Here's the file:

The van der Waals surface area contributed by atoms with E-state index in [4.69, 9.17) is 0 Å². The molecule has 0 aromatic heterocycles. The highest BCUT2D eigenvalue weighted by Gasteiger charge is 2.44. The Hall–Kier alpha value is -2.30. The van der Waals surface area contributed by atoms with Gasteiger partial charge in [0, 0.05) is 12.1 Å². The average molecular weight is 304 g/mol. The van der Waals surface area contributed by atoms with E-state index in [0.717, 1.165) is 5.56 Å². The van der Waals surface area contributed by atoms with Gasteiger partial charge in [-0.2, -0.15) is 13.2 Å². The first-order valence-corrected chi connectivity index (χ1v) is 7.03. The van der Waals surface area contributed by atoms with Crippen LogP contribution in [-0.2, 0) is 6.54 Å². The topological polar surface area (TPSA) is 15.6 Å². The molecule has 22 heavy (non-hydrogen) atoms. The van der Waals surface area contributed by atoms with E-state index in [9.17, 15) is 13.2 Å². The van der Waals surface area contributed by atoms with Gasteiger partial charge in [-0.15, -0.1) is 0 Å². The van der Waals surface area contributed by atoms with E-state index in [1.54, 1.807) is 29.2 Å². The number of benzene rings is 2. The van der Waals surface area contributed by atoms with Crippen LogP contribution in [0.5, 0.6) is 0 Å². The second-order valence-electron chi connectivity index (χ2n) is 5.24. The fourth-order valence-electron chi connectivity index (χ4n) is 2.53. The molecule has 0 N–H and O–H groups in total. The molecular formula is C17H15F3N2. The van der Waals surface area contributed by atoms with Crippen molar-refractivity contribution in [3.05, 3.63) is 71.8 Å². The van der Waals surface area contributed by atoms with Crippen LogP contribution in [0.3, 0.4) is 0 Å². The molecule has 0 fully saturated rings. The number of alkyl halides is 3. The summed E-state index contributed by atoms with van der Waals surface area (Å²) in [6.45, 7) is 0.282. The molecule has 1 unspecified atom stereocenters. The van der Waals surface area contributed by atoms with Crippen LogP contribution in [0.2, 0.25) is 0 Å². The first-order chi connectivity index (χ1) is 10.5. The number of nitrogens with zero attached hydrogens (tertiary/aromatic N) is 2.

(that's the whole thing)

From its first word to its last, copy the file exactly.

The van der Waals surface area contributed by atoms with E-state index in [4.69, 9.17) is 0 Å². The molecule has 0 aromatic heterocycles. The highest BCUT2D eigenvalue weighted by Gasteiger charge is 2.44. The Hall–Kier alpha value is -2.30. The van der Waals surface area contributed by atoms with Gasteiger partial charge in [0, 0.05) is 12.1 Å². The average molecular weight is 304 g/mol. The van der Waals surface area contributed by atoms with E-state index in [0.717, 1.165) is 5.56 Å². The van der Waals surface area contributed by atoms with Gasteiger partial charge in [-0.2, -0.15) is 13.2 Å². The first-order valence-corrected chi connectivity index (χ1v) is 7.03. The van der Waals surface area contributed by atoms with Crippen LogP contribution in [-0.2, 0) is 6.54 Å². The topological polar surface area (TPSA) is 15.6 Å². The molecule has 22 heavy (non-hydrogen) atoms. The van der Waals surface area contributed by atoms with E-state index in [9.17, 15) is 13.2 Å². The van der Waals surface area contributed by atoms with Gasteiger partial charge in [-0.15, -0.1) is 0 Å². The van der Waals surface area contributed by atoms with E-state index in [1.54, 1.807) is 29.2 Å². The number of benzene rings is 2. The van der Waals surface area contributed by atoms with Crippen LogP contribution in [0.5, 0.6) is 0 Å². The second-order valence-electron chi connectivity index (χ2n) is 5.24. The fourth-order valence-electron chi connectivity index (χ4n) is 2.53. The molecule has 0 N–H and O–H groups in total. The molecular formula is C17H15F3N2. The van der Waals surface area contributed by atoms with Crippen molar-refractivity contribution in [3.05, 3.63) is 71.8 Å². The van der Waals surface area contributed by atoms with Crippen LogP contribution in [0.3, 0.4) is 0 Å². The molecule has 0 fully saturated rings. The number of alkyl halides is 3. The summed E-state index contributed by atoms with van der Waals surface area (Å²) in [6.45, 7) is 0.282. The molecule has 1 unspecified atom stereocenters. The van der Waals surface area contributed by atoms with Crippen LogP contribution in [0.2, 0.25) is 0 Å². The first-order chi connectivity index (χ1) is 10.5. The number of nitrogens with zero attached hydrogens (tertiary/aromatic N) is 2.